Many investors are still learning about the various metrics that can be useful when analysing a stock. This article is for those who would like to learn about Return On Equity (ROE). To keep the lesson grounded in practicality, we’ll use ROE to better understand CompX International Inc. (NYSEMKT:CIX).
CompX International has a ROE of 9.7%, based on the last twelve months. Another way to think of that is that for every $1 worth of equity in the company, it was able to earn $0.10.
How Do I Calculate Return On Equity?
The formula for return on equity is:
Return on Equity = Net Profit (from continuing operations) ÷ Shareholders’ Equity
Or for CompX International:
9.7% = US$15m ÷ US$160m (Based on the trailing twelve months to September 2019.)
Most readers would understand what net profit is, but it’s worth explaining the concept of shareholders’ equity. It is all earnings retained by the company, plus any capital paid in by shareholders. Shareholders’ equity can be calculated by subtracting the total liabilities of the company from the total assets of the company.
What Does ROE Mean?
ROE looks at the amount a company earns relative to the money it has kept within the business. The ‘return’ is the profit over the last twelve months. The higher the ROE, the more profit the company is making. So, all else being equal, a high ROE is better than a low one. That means it can be interesting to compare the ROE of different companies.
Does CompX International Have A Good Return On Equity?
One simple way to determine if a company has a good return on equity is to compare it to the average for its industry. Importantly, this is far from a perfect measure, because companies differ significantly within the same industry classification. If you look at the image below, you can see CompX International has a lower ROE than the average (13%) in the Commercial Services industry classification.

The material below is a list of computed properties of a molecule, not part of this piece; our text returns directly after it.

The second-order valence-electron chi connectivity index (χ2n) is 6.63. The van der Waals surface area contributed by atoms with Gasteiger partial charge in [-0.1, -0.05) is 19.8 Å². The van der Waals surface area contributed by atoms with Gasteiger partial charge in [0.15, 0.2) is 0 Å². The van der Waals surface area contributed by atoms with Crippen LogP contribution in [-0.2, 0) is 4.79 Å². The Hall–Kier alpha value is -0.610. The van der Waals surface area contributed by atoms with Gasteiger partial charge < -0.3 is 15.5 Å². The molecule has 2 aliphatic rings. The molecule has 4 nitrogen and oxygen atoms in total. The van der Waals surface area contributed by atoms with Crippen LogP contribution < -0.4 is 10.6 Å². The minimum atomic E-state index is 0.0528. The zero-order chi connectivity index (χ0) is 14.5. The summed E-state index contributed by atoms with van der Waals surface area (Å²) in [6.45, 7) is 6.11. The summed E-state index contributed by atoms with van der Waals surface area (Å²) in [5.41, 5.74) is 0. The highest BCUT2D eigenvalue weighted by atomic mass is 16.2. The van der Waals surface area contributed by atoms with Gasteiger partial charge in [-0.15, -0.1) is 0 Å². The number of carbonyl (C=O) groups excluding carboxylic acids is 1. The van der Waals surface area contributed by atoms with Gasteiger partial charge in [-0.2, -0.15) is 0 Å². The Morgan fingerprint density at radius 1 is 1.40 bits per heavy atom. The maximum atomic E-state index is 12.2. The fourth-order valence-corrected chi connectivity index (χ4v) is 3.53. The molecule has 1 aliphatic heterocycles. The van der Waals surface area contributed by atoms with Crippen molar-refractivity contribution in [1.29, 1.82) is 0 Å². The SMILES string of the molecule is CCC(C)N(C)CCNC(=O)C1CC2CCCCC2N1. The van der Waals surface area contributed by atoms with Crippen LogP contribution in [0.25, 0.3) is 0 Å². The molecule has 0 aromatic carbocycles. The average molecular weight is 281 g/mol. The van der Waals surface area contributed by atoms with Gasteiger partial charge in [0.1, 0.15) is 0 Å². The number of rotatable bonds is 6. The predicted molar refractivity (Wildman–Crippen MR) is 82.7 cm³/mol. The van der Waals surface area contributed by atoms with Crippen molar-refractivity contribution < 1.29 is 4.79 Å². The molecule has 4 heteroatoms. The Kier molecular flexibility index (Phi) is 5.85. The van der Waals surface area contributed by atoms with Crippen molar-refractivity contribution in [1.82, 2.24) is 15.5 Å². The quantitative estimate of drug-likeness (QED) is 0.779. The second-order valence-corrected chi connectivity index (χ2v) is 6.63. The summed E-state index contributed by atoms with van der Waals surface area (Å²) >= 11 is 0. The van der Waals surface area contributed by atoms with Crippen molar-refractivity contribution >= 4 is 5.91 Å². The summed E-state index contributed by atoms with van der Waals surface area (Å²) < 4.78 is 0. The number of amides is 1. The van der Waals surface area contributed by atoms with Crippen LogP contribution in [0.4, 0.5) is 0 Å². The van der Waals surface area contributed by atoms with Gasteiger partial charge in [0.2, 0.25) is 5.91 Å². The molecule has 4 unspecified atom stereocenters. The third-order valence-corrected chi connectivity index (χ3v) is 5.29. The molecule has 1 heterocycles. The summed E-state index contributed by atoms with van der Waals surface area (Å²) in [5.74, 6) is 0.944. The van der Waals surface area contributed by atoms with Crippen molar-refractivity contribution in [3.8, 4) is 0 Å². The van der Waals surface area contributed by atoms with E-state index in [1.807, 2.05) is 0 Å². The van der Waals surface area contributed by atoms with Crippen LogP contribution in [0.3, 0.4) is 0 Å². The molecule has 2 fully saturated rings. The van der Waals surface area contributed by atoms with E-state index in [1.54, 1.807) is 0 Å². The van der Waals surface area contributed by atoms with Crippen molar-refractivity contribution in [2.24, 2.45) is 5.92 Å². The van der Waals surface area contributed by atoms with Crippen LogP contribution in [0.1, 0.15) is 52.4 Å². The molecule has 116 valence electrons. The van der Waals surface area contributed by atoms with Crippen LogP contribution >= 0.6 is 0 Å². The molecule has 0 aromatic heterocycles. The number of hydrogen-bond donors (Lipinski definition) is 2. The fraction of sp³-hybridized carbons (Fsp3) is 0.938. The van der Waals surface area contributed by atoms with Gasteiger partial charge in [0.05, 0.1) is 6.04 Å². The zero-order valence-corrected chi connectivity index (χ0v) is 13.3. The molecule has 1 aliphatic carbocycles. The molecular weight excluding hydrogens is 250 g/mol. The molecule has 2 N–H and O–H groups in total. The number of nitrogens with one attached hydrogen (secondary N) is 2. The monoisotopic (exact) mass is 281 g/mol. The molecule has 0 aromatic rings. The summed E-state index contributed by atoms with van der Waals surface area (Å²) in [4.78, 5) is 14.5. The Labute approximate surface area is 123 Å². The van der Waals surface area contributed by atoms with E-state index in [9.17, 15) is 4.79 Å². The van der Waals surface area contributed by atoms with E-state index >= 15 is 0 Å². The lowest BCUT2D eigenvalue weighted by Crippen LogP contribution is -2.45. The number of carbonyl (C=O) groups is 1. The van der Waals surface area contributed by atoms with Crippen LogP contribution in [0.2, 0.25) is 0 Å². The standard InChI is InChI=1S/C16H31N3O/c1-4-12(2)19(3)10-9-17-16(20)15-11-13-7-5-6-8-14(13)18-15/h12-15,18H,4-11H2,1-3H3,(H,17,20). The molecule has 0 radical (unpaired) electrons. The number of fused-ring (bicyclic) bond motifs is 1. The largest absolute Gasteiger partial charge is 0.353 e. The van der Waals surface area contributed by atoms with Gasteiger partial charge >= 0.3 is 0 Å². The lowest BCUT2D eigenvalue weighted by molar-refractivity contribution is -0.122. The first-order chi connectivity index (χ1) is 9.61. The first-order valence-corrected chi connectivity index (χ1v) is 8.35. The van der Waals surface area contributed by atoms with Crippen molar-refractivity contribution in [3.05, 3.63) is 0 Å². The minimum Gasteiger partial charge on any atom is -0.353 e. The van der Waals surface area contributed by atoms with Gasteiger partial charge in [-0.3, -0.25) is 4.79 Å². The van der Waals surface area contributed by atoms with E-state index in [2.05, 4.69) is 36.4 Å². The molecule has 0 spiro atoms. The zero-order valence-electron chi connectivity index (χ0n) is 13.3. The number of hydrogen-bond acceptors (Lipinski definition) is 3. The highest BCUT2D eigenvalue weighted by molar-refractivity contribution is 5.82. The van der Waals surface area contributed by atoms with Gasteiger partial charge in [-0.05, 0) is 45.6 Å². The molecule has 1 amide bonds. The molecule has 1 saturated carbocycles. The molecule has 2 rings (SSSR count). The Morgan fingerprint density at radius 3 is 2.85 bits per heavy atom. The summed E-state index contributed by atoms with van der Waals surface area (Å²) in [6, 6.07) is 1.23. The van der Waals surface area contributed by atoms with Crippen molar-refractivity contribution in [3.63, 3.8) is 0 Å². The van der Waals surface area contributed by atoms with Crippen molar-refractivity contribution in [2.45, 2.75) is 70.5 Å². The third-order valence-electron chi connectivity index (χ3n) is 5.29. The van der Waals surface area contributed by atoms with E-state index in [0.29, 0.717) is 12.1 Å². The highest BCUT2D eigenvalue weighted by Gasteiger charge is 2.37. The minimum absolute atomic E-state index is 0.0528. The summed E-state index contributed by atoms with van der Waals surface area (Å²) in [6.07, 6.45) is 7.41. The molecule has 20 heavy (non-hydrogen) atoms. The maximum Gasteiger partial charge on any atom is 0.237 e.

That’s not what we like to see. We’d prefer see an ROE above the industry average, but it might not matter if the company is undervalued. Nonetheless, it might be wise to check if insiders have been selling.
How Does Debt Impact ROE?
Virtually all companies need money to invest in the business, to grow profits. That cash can come from retained earnings, issuing new shares (equity), or debt. In the case of the first and second options, the ROE will reflect this use of cash, for growth. In the latter case, the debt used for growth will improve returns, but won’t affect the total equity. That will make the ROE look better than if no debt was used.
Combining CompX International’s Debt And Its 9.7% Return On Equity
One positive for shareholders is that CompX International does not have any net debt! Although I don’t find its ROE that impressive, it’s worth remembering it achieved these returns without debt. After all, when a company has a strong balance sheet, it can often find ways to invest in growth, even if it takes some time.
Return on equity is a useful indicator of the ability of a business to generate profits and return them to shareholders. Companies that can achieve high returns on equity without too much debt are generally of good quality. All else being equal, a higher ROE is better.
But ROE is just one piece of a bigger puzzle, since high quality businesses often trade on high multiples of earnings. Profit growth rates, versus the expectations reflected in the price of the stock, are a particularly important to consider. Check the past profit growth by CompX International by looking at this visualization of past earnings, revenue and cash flow.
But note: CompX International may not be the best stock to buy. So take a peek at this free list of interesting companies with high ROE and low debt.
If you spot an error that warrants correction, please contact the editor at firstname.lastname@example.org. This article by Simply Wall St is general in nature. It does not constitute a recommendation to buy or sell any stock, and does not take account of your objectives, or your financial situation. Simply Wall St has no position in the stocks mentioned.
We aim to bring you long-term focused research analysis driven by fundamental data. Note that our analysis may not factor in the latest price-sensitive company announcements or qualitative material. Thank you for reading.